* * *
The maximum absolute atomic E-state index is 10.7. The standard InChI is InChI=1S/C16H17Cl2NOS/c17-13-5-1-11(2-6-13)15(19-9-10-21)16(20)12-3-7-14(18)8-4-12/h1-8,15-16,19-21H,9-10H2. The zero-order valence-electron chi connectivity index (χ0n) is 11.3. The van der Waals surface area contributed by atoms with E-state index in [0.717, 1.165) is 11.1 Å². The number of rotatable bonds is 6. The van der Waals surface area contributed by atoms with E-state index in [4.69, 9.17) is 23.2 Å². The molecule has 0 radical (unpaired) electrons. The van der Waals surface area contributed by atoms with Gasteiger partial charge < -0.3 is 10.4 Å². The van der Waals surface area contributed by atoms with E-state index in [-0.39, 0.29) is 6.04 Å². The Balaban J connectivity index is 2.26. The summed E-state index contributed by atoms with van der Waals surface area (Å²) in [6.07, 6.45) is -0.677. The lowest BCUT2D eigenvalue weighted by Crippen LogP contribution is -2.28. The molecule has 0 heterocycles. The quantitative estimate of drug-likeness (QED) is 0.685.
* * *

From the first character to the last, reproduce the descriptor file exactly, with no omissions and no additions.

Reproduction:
The maximum absolute atomic E-state index is 10.7. The standard InChI is InChI=1S/C16H17Cl2NOS/c17-13-5-1-11(2-6-13)15(19-9-10-21)16(20)12-3-7-14(18)8-4-12/h1-8,15-16,19-21H,9-10H2. The zero-order valence-electron chi connectivity index (χ0n) is 11.3. The van der Waals surface area contributed by atoms with E-state index in [0.717, 1.165) is 11.1 Å². The number of rotatable bonds is 6. The van der Waals surface area contributed by atoms with E-state index in [4.69, 9.17) is 23.2 Å². The molecule has 0 radical (unpaired) electrons. The van der Waals surface area contributed by atoms with Gasteiger partial charge < -0.3 is 10.4 Å². The van der Waals surface area contributed by atoms with E-state index in [-0.39, 0.29) is 6.04 Å². The Balaban J connectivity index is 2.26. The summed E-state index contributed by atoms with van der Waals surface area (Å²) in [6.07, 6.45) is -0.677. The lowest BCUT2D eigenvalue weighted by Crippen LogP contribution is -2.28. The molecule has 0 heterocycles. The quantitative estimate of drug-likeness (QED) is 0.685.